This year marks the 15th anniversary of Great Lake Swimmers, but the Toronto-based folk-rock unit led by singer-songwriter Tony Dekker continues to look toward the future with its latest release, The Waves, The Wake, out now on Nettwerk Records.
Abandoning the acoustic guitar, the new collection of songs sees the group branching out to include new sounds such as harp, lute, pipe organ, woodwinds, congas and marimbas, alongside the more familiar flecks and chimes of the banjo, piano, and 12-string electric guitar. The stunning acoustics of the historic, 145-year-old Bishop Cronyn Memorial Church in London, Ontario lend the atmospheric touch to the album, under the guidance of co-producer Chris Stringer.
The record is augmented by some notable names, including arrangements by Drew Jurecka and electric guitar appearances both atmospheric and spirited by Kevin Kane of The Grapes Of Wrath. Longtime collaborators Erik Arnesen (banjo, guitar), Bret Higgins (bass), and Josh Van Tassel (percussion) also contribute their considerable musicianship.
Great Lake Swimmers have twice been nominated for Juno Awards, have been shortlisted for the Polaris Prize, and won a Canadian Indie Award for Favourite Folk/Roots Artist/Group. They have shared the stage as support for such musical luminaries as Robert Plant, Feist, and Calexico, and have appeared as headliners for many of Canada’s major folk festivals. Their relentless touring schedule and countless live shows have helped them develop devoted fan bases across around the world.
Tony Dekker took some time to speak with us as the band kicks off its North American tour in support of The Waves, The Wake, which culminates with a show at Toronto’s Danforth Music Hall on Nov. 23. For full dates, go to greatlakeswimmers.com.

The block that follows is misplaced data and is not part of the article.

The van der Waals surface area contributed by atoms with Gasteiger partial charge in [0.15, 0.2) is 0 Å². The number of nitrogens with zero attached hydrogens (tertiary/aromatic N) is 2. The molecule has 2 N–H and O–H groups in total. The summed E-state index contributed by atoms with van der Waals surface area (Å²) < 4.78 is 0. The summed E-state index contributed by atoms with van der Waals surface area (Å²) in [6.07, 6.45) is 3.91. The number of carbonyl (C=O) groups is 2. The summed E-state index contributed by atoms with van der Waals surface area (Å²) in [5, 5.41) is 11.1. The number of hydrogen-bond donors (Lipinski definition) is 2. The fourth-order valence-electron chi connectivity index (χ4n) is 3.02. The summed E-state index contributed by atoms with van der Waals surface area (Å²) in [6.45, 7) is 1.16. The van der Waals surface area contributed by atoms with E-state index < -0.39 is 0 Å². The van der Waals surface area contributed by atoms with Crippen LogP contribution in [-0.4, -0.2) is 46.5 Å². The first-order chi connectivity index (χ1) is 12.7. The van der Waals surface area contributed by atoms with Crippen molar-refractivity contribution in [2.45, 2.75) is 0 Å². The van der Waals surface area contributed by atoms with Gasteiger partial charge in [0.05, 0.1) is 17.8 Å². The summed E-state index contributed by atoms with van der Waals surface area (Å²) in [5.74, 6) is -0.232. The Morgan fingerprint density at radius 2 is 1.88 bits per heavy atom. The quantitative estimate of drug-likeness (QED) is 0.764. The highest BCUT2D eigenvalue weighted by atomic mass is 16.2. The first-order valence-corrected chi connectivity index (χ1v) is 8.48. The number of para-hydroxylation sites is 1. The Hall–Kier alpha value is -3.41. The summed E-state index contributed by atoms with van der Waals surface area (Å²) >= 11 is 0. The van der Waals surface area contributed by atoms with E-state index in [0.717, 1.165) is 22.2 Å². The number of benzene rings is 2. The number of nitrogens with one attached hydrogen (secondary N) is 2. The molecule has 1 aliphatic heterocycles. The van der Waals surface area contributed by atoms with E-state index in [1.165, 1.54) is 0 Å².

How did you decide to record The Waves, The Wake at Bishop Cronyn Church in London, Ontario?
A few years back we played a show at one of our favourite venues, the Aeolian Hall in London, and they told us about a church they had begun managing in conjunction with the El Sistema music program, how acoustically beautiful it was, and would we like to see it? I was immediately taken with the sound of it and knew right away I wanted to try recording something there. It’s a unique sounding space with giant wooden beams and a vaulted ceiling, not to mention a fully functioning pipe organ, which also found its way onto the album. It was a nice confluence of working with good people, too.
What songs on the new album are you particularly proud of?
I think the ones where we took more away than we added. “The Real Work” is a good example of that. There’s a very loose arrangement, but it’s also really scaled back. It seemed to work better as we carved more out of it.
The sound of the album is much broader than the stripped-down live shows you've been doing recently. Did you have a sonic vision in mind as you went into making this record?
When I sat down to discuss the project with Chris Stringer, who co-produced the album, it was important to me to approach things in a more minimal way than we have done in the recent past, but there’s definitely an eclectic mix of acoustic instruments like marimbas, harp, lute, congas, and woodwinds that are new to our sound. We’ve been rehearsing the new songs with a new five-piece band, and the idea is to approach the live show the same way we approached making the record, keeping things at a quiet intensity and allowing for the nuances of the songs shine through.
What's been the biggest change in your life over the past year?
Being a new parent is undoubtedly part of a larger change in perspective for me in the past year or so. I think the beginnings of that shift and a turn towards some clarity has coincided with the writing of this record to a certain extent. Focusing on a higher level of conscious thought and trying to exist thoughtfully in the present moment has become important to me.
What song by another artist do you wish you had written?
“Cast Your Fate To The Wind” by Vince Guaraldi.